Repeated administration of flumazenil does not alter its potency in modifying schedule-controlled behavior in chlordiazepoxide-treated rhesus monkeys

Lisa R Gerak, Charles P France

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8 Citations (Scopus)

Abstract

Previous reports have suggested that the effects of the benzodiazepine antagonist flumazenil diminish over repeated exposure in subjects treated chronically with a benzodiazepine agonist. The current study examined whether the frequency of exposure to flumazenil altered its potency in decreasing rates of responding in monkeys treated with chlordiazepoxide (CDP). Three monkeys responded under u multiple fixed ratio (FR10:FR10) schedule of food presentation and stimulus-shock termination (SST). In untreated monkeys, flumazenil (0.1-3.2 mg/kg) had no effect in either component. After 2 weeks of treatment with 32.0 mg/kg per day of CDP, flumazenil decreased response rates in the food component, with a dose of 3.2 mg/kg decreasing rates to 10% of control; rates in the SST component were not altered by flumazenil. When flumazenil dose-effect curves were redetermined at 28-, 14-, 7-, 4-, 2- or 1- day intervals, there was no further change in the potency of flumazenil in decreasing food-maintained responding. When CDP treatment was terminated, the potency of flumazenil recovered to pre-CDP values within 23 days. These results suggest that dependence develops to CDP, since changes in the potency of flumazenil co-varied with CDP treatment. Moreover, it does not appear as though results from previous reports, that showed a diminished response to frequently-administered flumazenil, can be generalized to all conditions.

Original languageEnglish (US)
Pages (from-to)64-70
Number of pages7
JournalPsychopharmacology
Volume131
Issue number1
DOIs
StatePublished - 1997
Externally publishedYes

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Chlordiazepoxide
Flumazenil
Macaca mulatta
Appointments and Schedules
Haplorhini
Benzodiazepines
Food
Shock

Keywords

  • Benzodiazepine
  • Chlordiazepoxide
  • Dependence
  • Flumazenil
  • Rhesus monkeys
  • Schedule-controlled behavior

ASJC Scopus subject areas

  • Pharmacology

Cite this

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title = "Repeated administration of flumazenil does not alter its potency in modifying schedule-controlled behavior in chlordiazepoxide-treated rhesus monkeys",
abstract = "Previous reports have suggested that the effects of the benzodiazepine antagonist flumazenil diminish over repeated exposure in subjects treated chronically with a benzodiazepine agonist. The current study examined whether the frequency of exposure to flumazenil altered its potency in decreasing rates of responding in monkeys treated with chlordiazepoxide (CDP). Three monkeys responded under u multiple fixed ratio (FR10:FR10) schedule of food presentation and stimulus-shock termination (SST). In untreated monkeys, flumazenil (0.1-3.2 mg/kg) had no effect in either component. After 2 weeks of treatment with 32.0 mg/kg per day of CDP, flumazenil decreased response rates in the food component, with a dose of 3.2 mg/kg decreasing rates to 10{\%} of control; rates in the SST component were not altered by flumazenil. When flumazenil dose-effect curves were redetermined at 28-, 14-, 7-, 4-, 2- or 1- day intervals, there was no further change in the potency of flumazenil in decreasing food-maintained responding. When CDP treatment was terminated, the potency of flumazenil recovered to pre-CDP values within 23 days. These results suggest that dependence develops to CDP, since changes in the potency of flumazenil co-varied with CDP treatment. Moreover, it does not appear as though results from previous reports, that showed a diminished response to frequently-administered flumazenil, can be generalized to all conditions.",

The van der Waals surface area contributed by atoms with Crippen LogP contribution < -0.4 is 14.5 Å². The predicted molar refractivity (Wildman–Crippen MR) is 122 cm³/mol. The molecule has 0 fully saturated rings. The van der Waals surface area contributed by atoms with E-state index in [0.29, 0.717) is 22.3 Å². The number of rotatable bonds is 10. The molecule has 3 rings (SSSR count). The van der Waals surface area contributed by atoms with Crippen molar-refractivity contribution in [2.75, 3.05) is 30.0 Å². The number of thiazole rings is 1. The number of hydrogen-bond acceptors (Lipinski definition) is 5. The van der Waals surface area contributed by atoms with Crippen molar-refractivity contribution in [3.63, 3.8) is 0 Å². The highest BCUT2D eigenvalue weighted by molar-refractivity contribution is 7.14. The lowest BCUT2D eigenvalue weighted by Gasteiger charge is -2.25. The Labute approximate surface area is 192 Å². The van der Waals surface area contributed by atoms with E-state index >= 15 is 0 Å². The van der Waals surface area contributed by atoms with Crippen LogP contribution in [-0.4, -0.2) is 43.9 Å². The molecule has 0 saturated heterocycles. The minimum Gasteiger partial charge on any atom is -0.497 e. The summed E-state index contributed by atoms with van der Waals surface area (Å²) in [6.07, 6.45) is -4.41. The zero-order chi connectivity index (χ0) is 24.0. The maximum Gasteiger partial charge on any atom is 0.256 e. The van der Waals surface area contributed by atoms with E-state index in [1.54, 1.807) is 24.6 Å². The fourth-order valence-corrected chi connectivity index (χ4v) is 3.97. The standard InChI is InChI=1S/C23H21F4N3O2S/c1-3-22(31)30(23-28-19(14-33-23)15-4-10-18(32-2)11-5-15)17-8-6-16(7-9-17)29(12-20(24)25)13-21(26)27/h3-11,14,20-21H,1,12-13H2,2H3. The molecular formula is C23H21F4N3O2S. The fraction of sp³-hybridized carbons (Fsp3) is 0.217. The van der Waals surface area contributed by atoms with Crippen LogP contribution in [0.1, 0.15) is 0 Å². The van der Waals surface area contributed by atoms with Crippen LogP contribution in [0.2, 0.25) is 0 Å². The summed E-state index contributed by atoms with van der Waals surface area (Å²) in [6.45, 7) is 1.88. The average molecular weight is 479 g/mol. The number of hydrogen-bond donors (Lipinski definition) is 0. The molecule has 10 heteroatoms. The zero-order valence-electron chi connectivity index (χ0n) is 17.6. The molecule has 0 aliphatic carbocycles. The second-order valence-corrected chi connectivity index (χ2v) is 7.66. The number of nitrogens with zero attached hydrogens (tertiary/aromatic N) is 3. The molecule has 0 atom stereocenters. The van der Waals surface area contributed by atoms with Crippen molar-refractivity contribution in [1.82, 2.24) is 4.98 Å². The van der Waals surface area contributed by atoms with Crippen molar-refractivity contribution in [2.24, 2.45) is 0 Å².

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N2 - Previous reports have suggested that the effects of the benzodiazepine antagonist flumazenil diminish over repeated exposure in subjects treated chronically with a benzodiazepine agonist. The current study examined whether the frequency of exposure to flumazenil altered its potency in decreasing rates of responding in monkeys treated with chlordiazepoxide (CDP). Three monkeys responded under u multiple fixed ratio (FR10:FR10) schedule of food presentation and stimulus-shock termination (SST). In untreated monkeys, flumazenil (0.1-3.2 mg/kg) had no effect in either component. After 2 weeks of treatment with 32.0 mg/kg per day of CDP, flumazenil decreased response rates in the food component, with a dose of 3.2 mg/kg decreasing rates to 10% of control; rates in the SST component were not altered by flumazenil. When flumazenil dose-effect curves were redetermined at 28-, 14-, 7-, 4-, 2- or 1- day intervals, there was no further change in the potency of flumazenil in decreasing food-maintained responding. When CDP treatment was terminated, the potency of flumazenil recovered to pre-CDP values within 23 days. These results suggest that dependence develops to CDP, since changes in the potency of flumazenil co-varied with CDP treatment. Moreover, it does not appear as though results from previous reports, that showed a diminished response to frequently-administered flumazenil, can be generalized to all conditions.

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